Commentary

'Politico' Publisher Argues Against Newsroom Union Drive

The pandemic’s negative effects on newsroom employment pushed more journalists to seek greater financial stability by unionizing. A group of workers at political newspaper and website Politicoare pushing to form a union, an effort that its publisher opposes.
Robert Allbritton, the founder, publisher and executive chairman of Politico last week explained his objections to the unionization effort in a email sent to employees. Max Tani, media reporter for the Daily Beast, posted the missive on Twitter.
“My strong wish is that most Politico journalists will conclude after studying this question that a union is not in the publication’s interests, our readers’ interests, or interests of individual employees,” Allbritton wrote.
He cited three main reasons for opposing unionization, including the workplace inflexibility that could come with a collective bargaining agreement.
“If there is any signature of Politico, from its earliest days to the present, it is that we have moved quickly and creatively to respond to new circumstances,” Allbritton wrote. “In my experience, a union means that decisions like this take more time and are less creative and less fun in the execution.”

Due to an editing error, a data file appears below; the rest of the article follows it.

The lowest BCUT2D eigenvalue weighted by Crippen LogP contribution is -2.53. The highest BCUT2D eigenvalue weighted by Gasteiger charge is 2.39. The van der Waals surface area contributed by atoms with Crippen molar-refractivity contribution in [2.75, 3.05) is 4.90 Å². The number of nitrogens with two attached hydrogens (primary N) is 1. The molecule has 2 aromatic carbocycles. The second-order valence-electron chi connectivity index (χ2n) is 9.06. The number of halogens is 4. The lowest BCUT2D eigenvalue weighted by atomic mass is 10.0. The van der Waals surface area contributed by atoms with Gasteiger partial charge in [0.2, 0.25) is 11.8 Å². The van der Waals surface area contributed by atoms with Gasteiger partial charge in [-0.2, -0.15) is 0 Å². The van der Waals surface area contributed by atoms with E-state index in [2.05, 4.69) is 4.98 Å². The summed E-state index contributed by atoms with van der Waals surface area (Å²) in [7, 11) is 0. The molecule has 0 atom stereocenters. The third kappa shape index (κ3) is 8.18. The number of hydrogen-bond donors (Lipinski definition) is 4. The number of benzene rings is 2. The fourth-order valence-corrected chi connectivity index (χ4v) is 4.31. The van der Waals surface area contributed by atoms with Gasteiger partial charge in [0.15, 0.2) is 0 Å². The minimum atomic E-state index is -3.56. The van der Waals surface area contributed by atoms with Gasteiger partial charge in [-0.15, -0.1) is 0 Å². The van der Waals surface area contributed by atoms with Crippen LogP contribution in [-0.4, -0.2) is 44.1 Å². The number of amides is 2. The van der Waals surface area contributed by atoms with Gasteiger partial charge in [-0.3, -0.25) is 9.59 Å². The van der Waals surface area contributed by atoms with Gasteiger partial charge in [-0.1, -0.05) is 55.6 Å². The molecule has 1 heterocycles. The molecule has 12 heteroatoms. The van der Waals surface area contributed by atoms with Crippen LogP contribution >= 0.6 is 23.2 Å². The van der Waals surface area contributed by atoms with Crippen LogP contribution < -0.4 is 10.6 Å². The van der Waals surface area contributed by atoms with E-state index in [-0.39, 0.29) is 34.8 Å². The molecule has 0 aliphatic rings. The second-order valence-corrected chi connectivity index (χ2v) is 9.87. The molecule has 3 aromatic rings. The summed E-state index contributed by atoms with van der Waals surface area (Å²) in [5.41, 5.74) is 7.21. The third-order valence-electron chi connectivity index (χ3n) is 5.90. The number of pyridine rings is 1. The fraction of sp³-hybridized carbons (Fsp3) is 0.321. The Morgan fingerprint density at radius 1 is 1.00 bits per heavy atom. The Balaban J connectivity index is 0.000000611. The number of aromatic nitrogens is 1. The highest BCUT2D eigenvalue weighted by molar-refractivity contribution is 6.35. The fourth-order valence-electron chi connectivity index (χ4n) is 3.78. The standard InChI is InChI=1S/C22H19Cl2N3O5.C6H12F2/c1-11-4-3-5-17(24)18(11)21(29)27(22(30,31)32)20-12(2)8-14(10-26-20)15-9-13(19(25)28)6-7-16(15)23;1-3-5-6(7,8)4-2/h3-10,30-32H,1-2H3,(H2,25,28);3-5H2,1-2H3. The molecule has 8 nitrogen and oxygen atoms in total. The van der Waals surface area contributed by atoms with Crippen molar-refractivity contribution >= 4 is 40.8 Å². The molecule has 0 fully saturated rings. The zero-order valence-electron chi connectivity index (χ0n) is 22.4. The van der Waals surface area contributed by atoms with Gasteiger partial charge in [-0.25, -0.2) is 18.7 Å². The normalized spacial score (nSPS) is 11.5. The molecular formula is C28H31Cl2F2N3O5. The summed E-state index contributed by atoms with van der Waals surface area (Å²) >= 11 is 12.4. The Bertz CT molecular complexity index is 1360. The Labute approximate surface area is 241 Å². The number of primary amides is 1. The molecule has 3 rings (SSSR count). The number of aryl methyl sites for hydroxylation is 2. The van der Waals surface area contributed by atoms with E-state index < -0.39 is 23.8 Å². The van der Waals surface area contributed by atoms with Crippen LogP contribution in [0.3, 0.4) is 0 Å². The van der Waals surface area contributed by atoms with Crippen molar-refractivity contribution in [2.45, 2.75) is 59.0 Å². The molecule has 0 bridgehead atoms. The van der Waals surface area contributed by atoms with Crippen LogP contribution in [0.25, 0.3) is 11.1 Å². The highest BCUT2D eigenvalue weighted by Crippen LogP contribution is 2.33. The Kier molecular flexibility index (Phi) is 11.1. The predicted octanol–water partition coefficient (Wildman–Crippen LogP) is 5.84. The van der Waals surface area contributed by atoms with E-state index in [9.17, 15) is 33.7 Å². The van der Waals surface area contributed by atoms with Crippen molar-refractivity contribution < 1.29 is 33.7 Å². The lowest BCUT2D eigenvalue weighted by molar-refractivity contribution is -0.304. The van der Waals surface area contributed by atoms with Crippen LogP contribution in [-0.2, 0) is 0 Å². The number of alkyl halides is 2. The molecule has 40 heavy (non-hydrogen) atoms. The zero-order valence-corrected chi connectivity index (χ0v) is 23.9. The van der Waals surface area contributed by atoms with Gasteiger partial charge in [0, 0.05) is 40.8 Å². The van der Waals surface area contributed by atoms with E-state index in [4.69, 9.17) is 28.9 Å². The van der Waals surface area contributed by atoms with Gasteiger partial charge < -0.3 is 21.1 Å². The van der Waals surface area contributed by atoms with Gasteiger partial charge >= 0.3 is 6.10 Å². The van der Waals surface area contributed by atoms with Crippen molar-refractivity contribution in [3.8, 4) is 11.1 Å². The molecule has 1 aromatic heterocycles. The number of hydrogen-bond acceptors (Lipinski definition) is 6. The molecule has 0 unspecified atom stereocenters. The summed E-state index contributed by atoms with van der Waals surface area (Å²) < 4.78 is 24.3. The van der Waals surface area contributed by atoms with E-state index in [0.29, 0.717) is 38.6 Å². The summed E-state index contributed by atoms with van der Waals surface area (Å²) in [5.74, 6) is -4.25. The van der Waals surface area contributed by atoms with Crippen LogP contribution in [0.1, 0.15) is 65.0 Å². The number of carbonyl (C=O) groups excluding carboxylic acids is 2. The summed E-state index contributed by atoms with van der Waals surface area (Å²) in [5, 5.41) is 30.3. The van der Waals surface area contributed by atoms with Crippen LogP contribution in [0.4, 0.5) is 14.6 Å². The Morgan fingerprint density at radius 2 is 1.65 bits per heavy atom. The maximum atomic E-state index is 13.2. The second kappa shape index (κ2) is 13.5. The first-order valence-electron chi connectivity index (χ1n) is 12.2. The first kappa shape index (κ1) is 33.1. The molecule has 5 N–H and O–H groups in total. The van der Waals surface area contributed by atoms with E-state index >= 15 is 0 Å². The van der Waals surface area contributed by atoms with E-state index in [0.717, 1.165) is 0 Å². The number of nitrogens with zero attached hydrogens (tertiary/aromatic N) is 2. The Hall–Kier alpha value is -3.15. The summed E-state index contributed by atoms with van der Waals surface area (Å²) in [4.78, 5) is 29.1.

Politico’s unionization effort, which was first reported by Axios, follows a year when a record 1,800 journalists joined the NewsGuild or Writers Guild of America, up from 1,500 in 2019. This year, workers at Bustle Digital Group, NowThis and Conde Nast’s Wired magazine – and tech workers at The New York Times – have formed unions.

Amid the surge in unionization among digital newsrooms, the Writers Guild last month decided to pause those efforts while assessing its membership. The guild traditionally had represented screenwriters, but has successfully organized journalists in recent years, Poynter reported.
Allbritton said he wasn’t philosophically opposed to unions, having worked with union members during a previous stint in broadcasting. He also said Politico needs to improve its diversity, equity and inclusion efforts, among other priorities on its agenda.
“If I though a union would advance the completion of this agenda, I would be enthusiastic,” he wrote. “But everything I have learned in many years of mostly civil interactions with unions leaves me convinced that a union would make acting on this agenda harder.”

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